Iran says it has developed its first supersonic ballistic missile in the country, which air defense will not be able to thwart “for decades.”

General Amir Ali Hajizadeh, Commander of the Air Force of the Islamic Revolutionary Guard Corps (IRGCASF), said the missile could maneuver beneath and above the Earth’s atmosphere, passing through “all missile defense test systems,” state news agency Tasnim reported.

The agency said Hajizadeh told reporters about a “huge leap” in missile development, and that the weapons could target anti-missile systems. “I don’t think there are technologies for decades to counter this,” said Hajizadeh. Newsweek contacted the Iranian Ministry of Foreign Affairs for comment.

Iranians visit an exhibition of weapons and military equipment in the capital of Tehran on February 2, 2019. The Air Force Commander of the Islamic Revolutionary Guard Corps, General Amir Ali Hajizadeh, said on November 10, 2022 that his country developed its first supersonic ballistic missile.
ATTA KENARE / Getty Images

During a recent joint military exercise by Iran, dubbed the Great Prophet 17, Hajizadeh boasted that Iranian-made missiles could maneuver in a way that would make them impossible to intercept.

In January 2020, Hajizadeh said he had assumed “full responsibility” to shoot down a Ukrainian passenger plane minutes after it took off from Tehran International Airport. The plane killed 176 passengers and crew, which Iranian officials mistook for a hostile target.

A year earlier, he was placed on the US Treasury’s sanctions list. On September 29, 2022, he was punished by Canada after protests related to the d*ath of Mahsa Amini.

The protests were triggered by the d*ath of a 22-year-old woman who was arrested on September 13 by Tehran’s moral police for allegedly violating the national dress code for women.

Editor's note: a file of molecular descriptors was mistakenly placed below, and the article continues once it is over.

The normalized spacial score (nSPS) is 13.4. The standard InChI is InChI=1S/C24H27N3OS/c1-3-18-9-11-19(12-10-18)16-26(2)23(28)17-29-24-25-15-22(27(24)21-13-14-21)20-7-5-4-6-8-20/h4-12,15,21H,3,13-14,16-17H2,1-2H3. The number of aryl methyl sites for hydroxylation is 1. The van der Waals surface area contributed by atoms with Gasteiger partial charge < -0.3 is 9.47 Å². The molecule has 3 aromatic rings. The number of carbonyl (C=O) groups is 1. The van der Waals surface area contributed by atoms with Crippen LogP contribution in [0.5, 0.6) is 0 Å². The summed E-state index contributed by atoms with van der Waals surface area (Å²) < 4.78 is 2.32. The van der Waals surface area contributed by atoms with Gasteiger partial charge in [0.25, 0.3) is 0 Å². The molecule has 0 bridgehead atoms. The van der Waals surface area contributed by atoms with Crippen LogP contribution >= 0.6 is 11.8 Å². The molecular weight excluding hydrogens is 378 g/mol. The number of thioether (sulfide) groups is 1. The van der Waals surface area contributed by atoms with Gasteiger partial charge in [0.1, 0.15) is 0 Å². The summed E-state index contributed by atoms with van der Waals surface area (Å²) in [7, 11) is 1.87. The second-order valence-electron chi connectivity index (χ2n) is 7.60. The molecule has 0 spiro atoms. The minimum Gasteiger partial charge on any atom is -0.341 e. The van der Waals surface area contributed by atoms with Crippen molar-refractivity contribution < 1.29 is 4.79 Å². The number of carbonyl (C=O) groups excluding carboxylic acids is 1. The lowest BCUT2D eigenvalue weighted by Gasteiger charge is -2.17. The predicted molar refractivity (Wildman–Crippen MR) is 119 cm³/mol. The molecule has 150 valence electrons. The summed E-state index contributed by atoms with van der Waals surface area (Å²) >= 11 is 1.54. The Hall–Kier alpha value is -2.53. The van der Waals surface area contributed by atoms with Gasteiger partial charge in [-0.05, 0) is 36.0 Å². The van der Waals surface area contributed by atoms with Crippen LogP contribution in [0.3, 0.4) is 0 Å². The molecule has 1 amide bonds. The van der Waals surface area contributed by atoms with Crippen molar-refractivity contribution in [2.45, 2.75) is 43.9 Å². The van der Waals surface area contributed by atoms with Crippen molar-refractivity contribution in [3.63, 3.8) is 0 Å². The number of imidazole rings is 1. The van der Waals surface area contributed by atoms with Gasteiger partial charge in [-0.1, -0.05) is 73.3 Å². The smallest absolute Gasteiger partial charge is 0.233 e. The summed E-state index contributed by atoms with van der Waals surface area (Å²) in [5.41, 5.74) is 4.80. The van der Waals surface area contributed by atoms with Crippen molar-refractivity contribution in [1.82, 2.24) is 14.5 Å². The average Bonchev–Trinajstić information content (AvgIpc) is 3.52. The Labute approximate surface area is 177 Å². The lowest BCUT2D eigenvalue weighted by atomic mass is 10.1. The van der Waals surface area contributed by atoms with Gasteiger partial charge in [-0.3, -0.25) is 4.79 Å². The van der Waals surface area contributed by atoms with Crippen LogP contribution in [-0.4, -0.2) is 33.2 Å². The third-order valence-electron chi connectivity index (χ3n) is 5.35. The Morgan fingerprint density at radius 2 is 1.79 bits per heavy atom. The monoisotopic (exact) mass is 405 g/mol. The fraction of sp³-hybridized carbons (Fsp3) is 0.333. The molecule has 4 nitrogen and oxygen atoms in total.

They turned into nationwide protests against the ruling regime. Human rights organizations say more than 300 people died in the protests, including at least 41 children.

Hajizadeh’s comments on the new rocket were reported by Russian state media, which Tehran supplied with drones used by Vladimir Putin’s forces to strike civilian and energy targets.

Last month, Israel said it had destroyed a plant in Syria that was reportedly used to assemble Iranian-made drones.

After initial denials that it had provided UAVs (unmanned aerial vehicles) to Moscow, Tehran admitted that it had given Russia drones ahead of Vladimir Putin’s full-scale invasion. The Shahed-136 or “kamikaze” drone, which has damaged cities all over Ukraine, has an eight-foot wingspan and carries explosives in a combat warhead on its nose.

The drone is difficult to detect on radar and can hover over the target until prompted to att*ck, making it difficult to intercept Ukraine’s air defense. Iran has also supplied Russia Shahed 129 and Shahed 191 drones, as well as the Mohajer-6 drone that can carry four precision-guided missiles.

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